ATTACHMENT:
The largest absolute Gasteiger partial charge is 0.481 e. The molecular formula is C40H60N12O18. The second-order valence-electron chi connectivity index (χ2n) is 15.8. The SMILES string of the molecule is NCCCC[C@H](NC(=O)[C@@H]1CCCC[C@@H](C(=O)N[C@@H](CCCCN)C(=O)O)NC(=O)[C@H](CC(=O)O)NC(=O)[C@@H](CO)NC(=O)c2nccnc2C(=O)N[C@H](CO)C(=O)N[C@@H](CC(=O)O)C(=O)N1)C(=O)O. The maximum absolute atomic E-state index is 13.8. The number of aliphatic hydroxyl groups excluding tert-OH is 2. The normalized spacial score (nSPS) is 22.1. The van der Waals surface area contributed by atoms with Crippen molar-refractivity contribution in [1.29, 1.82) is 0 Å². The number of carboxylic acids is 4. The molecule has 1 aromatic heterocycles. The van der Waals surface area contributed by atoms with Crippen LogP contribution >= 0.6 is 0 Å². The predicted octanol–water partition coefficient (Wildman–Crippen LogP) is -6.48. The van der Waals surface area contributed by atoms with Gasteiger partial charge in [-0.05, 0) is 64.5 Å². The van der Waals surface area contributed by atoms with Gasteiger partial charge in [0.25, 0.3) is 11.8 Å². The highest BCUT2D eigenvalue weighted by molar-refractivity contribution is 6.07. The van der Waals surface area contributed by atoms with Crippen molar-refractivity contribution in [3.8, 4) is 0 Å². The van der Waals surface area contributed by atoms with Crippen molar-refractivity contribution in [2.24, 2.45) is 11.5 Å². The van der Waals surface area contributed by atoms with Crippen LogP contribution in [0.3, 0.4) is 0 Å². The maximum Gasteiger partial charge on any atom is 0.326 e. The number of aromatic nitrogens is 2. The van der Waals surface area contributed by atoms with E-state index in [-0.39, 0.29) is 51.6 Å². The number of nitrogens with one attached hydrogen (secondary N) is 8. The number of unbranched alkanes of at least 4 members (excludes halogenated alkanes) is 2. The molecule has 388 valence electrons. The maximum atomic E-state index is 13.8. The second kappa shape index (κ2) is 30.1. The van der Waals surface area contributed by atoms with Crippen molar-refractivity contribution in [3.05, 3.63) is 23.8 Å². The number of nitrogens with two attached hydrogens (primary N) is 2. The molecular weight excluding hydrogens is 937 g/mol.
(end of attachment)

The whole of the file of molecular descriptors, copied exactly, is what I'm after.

The largest absolute Gasteiger partial charge is 0.481 e. The molecular formula is C40H60N12O18. The second-order valence-electron chi connectivity index (χ2n) is 15.8. The SMILES string of the molecule is NCCCC[C@H](NC(=O)[C@@H]1CCCC[C@@H](C(=O)N[C@@H](CCCCN)C(=O)O)NC(=O)[C@H](CC(=O)O)NC(=O)[C@@H](CO)NC(=O)c2nccnc2C(=O)N[C@H](CO)C(=O)N[C@@H](CC(=O)O)C(=O)N1)C(=O)O. The maximum absolute atomic E-state index is 13.8. The number of aliphatic hydroxyl groups excluding tert-OH is 2. The normalized spacial score (nSPS) is 22.1. The van der Waals surface area contributed by atoms with Crippen molar-refractivity contribution in [1.29, 1.82) is 0 Å². The number of carboxylic acids is 4. The molecule has 1 aromatic heterocycles. The van der Waals surface area contributed by atoms with Crippen LogP contribution >= 0.6 is 0 Å². The predicted octanol–water partition coefficient (Wildman–Crippen LogP) is -6.48. The van der Waals surface area contributed by atoms with Gasteiger partial charge in [-0.05, 0) is 64.5 Å². The van der Waals surface area contributed by atoms with Gasteiger partial charge in [0.25, 0.3) is 11.8 Å². The highest BCUT2D eigenvalue weighted by molar-refractivity contribution is 6.07. The van der Waals surface area contributed by atoms with Crippen molar-refractivity contribution in [3.8, 4) is 0 Å². The van der Waals surface area contributed by atoms with Crippen molar-refractivity contribution in [2.24, 2.45) is 11.5 Å². The van der Waals surface area contributed by atoms with Crippen LogP contribution in [0.3, 0.4) is 0 Å². The maximum Gasteiger partial charge on any atom is 0.326 e. The number of aromatic nitrogens is 2. The van der Waals surface area contributed by atoms with E-state index in [-0.39, 0.29) is 51.6 Å². The number of nitrogens with one attached hydrogen (secondary N) is 8. The number of unbranched alkanes of at least 4 members (excludes halogenated alkanes) is 2. The molecule has 388 valence electrons. The maximum atomic E-state index is 13.8. The second kappa shape index (κ2) is 30.1. The van der Waals surface area contributed by atoms with Crippen molar-refractivity contribution in [3.05, 3.63) is 23.8 Å². The number of nitrogens with two attached hydrogens (primary N) is 2. The molecular weight excluding hydrogens is 937 g/mol.